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So I'm managing a server that is connected to a windows domain via samba/winbind. I have a puppet module written that installs samba and winbind on both Redhat and Ubuntu ...
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  1. #1
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    Sed execution via Puppet


    So I'm managing a server that is connected to a windows domain via samba/winbind. I have a puppet module written that installs samba and winbind on both Redhat and Ubuntu servers, but the smb.conf file is different on each host (node) Different meaning it needs the nodes hostname. To accomplish this i do:

    exec { "add-hostname":
    command => "sudo sed -i s/replaceme/$HOSTNAME/g /etc/samba/smb.conf"/,
    path => "/bin:/usr/bin/",
    }

    The command works properly when applied directly on the host, but not via puppet. The puppet agent executes just fine with no errors but upon confirming the change in smb.conf I see that the hostname was not added.

    Any ideas?

  2. #2
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    sudo sed -i s/replaceme/$HOSTNAME/g /etc/samba/smb.con
    here's a guess: i know you said it works when run directly, but it could be that sudo wants the full path to the command it is running, in this case sed. so maybe you need something like:

    Code:
    sudo /bin/sed ...
    or wherever sed is located. use "which sed" to determine its location on your system.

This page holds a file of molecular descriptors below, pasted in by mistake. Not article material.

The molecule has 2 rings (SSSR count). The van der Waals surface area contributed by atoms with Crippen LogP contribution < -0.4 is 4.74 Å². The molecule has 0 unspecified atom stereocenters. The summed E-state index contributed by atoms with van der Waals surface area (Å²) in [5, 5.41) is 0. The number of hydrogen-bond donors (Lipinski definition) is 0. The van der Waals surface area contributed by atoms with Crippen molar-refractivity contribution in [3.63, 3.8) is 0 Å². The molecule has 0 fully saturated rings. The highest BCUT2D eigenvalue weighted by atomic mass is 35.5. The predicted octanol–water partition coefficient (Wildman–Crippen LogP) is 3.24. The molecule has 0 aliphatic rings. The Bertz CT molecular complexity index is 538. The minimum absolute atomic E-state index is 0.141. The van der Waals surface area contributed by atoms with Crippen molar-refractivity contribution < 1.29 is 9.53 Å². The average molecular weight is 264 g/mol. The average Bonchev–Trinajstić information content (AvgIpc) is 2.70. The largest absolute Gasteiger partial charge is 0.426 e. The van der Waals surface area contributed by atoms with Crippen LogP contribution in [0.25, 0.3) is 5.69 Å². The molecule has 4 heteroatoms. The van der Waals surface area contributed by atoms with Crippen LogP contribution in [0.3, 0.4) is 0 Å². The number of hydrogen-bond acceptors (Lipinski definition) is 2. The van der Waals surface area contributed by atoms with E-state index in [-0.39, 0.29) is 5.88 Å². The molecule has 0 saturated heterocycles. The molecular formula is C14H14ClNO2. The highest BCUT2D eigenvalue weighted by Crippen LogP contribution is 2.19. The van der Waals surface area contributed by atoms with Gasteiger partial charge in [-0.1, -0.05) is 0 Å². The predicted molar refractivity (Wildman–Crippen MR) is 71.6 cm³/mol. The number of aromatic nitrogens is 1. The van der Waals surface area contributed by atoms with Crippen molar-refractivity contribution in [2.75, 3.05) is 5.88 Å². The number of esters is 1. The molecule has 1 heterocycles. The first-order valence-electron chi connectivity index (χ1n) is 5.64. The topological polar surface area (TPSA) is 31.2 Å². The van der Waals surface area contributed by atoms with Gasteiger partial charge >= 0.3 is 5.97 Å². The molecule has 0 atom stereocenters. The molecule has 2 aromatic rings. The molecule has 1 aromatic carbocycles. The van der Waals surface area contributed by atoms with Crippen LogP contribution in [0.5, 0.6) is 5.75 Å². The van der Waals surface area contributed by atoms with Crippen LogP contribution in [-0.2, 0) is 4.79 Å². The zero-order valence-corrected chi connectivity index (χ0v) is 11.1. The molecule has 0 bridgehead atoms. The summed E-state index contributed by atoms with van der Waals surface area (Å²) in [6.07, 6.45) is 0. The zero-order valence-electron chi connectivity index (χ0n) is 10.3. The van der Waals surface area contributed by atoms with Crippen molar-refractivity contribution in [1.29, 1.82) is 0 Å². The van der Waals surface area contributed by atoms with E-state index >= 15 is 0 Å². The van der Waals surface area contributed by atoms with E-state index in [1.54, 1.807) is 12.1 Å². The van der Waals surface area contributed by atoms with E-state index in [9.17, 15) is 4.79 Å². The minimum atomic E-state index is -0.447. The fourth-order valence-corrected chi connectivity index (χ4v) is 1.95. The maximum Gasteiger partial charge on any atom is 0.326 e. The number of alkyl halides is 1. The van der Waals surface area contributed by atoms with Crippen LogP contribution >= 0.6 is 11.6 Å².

3. #3
    Trusted Penguin Irithori's Avatar
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    I am sorry to say, but this puppet module code snippet is ugly for multiple reasons.

    1) Why sudo? The puppet agent usually runs as root anyway, because it deals with config files, daemon start/stop, etc
    2) No Indentation. If the whole code looks like this, then it is hard to read.
    3) Using Execs for modifying a config file causes me headache
    3a) That "replaceme" text in smf.conf needs to be placed there before the puppetrun. So you touch that file twice for no reason.
    3b) Puppet doesnt know what the exec does: There will be no knowledge about a puppet modified /etc/samba/smb.conf in the puppet catalog.
    3c) You will have to introduce and manage a Creates attribute, otherwise sed will modify smb.conf on every run.

    My suggestion would be to use a template.
    Insert the $::hostname fact at the correct spot and done.
    Which btw is also more robust than the sed call.

    e.g.
    Code:
    file { '/etc/samba/smb.conf':
      owner   => 'root',
      group   => 'root',
      mode    => '0644',
      content => template('samba/smb.conf.erb'),
      require => Package['samba'],
      notify  => Service['smb'],
    }
    and smb.conf.erb would then contain @hostname
    Last edited by Irithori; 08-31-2012 at 12:34 AM.
    You must always face the curtain with a bow.

  4. #4
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    Quote Originally Posted by Irithori View Post
    I am sorry to say, but this puppet module code snippet is ugly for multiple reasons.

    1) Why sudo? The puppet agent usually runs as root anyway, because it deals with config files, daemon start/stop, etc
    2) No Indentation. If the whole code looks like this, then it is hard to read.
    3) Using Execs for modifying a config file causes me headache
    3a) That "replaceme" text in smf.conf needs to be placed there before the puppetrun. So you touch that file twice for no reason.
    3b) Puppet doesnt know what the exec does: There will be no knowledge about a puppet modified /etc/samba/smb.conf in the puppet catalog.
    3c) You will have to introduce and manage a Creates attribute, otherwise sed will modify smb.conf on every run.

    My suggestion would be to use a template.
    Insert the $::hostname fact at the correct spot and done.
    Which btw is also more robust than the sed call.

    e.g.
    Code:
    file { '/etc/samba/smb.conf':
      owner   => 'root',
      group   => 'root',
      mode    => '0644',
      content => template('samba/smb.conf.erb'),